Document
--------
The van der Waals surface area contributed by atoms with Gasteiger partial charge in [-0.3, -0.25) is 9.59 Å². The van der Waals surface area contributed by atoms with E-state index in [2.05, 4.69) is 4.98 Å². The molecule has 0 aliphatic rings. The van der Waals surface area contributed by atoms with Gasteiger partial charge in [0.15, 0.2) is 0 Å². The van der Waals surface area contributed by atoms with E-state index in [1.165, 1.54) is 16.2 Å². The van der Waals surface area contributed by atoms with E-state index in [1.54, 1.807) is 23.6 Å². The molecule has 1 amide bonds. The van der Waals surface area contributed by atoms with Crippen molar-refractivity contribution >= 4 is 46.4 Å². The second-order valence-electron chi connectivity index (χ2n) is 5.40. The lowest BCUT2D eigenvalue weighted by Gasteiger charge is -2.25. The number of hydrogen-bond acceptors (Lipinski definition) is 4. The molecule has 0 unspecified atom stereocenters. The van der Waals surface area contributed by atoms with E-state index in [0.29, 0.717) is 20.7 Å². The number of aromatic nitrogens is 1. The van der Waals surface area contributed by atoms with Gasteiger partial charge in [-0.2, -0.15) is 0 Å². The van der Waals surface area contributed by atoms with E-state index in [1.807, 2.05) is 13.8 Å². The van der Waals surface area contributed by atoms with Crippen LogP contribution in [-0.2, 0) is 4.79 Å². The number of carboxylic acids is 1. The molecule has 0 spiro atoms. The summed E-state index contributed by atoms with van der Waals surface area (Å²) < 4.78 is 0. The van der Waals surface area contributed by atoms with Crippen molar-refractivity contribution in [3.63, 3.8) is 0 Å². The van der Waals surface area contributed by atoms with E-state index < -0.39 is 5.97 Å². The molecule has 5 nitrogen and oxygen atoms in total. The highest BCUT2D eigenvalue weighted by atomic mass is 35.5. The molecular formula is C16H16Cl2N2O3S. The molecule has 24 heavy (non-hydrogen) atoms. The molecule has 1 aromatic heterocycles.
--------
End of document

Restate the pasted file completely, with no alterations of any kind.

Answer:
The van der Waals surface area contributed by atoms with Gasteiger partial charge in [-0.3, -0.25) is 9.59 Å². The van der Waals surface area contributed by atoms with E-state index in [2.05, 4.69) is 4.98 Å². The molecule has 0 aliphatic rings. The van der Waals surface area contributed by atoms with Gasteiger partial charge in [0.15, 0.2) is 0 Å². The van der Waals surface area contributed by atoms with E-state index in [1.165, 1.54) is 16.2 Å². The van der Waals surface area contributed by atoms with E-state index in [1.54, 1.807) is 23.6 Å². The molecule has 1 amide bonds. The van der Waals surface area contributed by atoms with Crippen molar-refractivity contribution >= 4 is 46.4 Å². The second-order valence-electron chi connectivity index (χ2n) is 5.40. The lowest BCUT2D eigenvalue weighted by Gasteiger charge is -2.25. The number of hydrogen-bond acceptors (Lipinski definition) is 4. The molecule has 0 unspecified atom stereocenters. The van der Waals surface area contributed by atoms with E-state index in [0.29, 0.717) is 20.7 Å². The number of aromatic nitrogens is 1. The van der Waals surface area contributed by atoms with Gasteiger partial charge in [-0.2, -0.15) is 0 Å². The van der Waals surface area contributed by atoms with E-state index in [1.807, 2.05) is 13.8 Å². The van der Waals surface area contributed by atoms with Crippen LogP contribution in [-0.2, 0) is 4.79 Å². The number of carboxylic acids is 1. The molecule has 0 spiro atoms. The summed E-state index contributed by atoms with van der Waals surface area (Å²) < 4.78 is 0. The van der Waals surface area contributed by atoms with Crippen molar-refractivity contribution in [3.63, 3.8) is 0 Å². The van der Waals surface area contributed by atoms with E-state index < -0.39 is 5.97 Å². The molecule has 5 nitrogen and oxygen atoms in total. The highest BCUT2D eigenvalue weighted by atomic mass is 35.5. The molecular formula is C16H16Cl2N2O3S. The molecule has 24 heavy (non-hydrogen) atoms. The molecule has 1 aromatic heterocycles.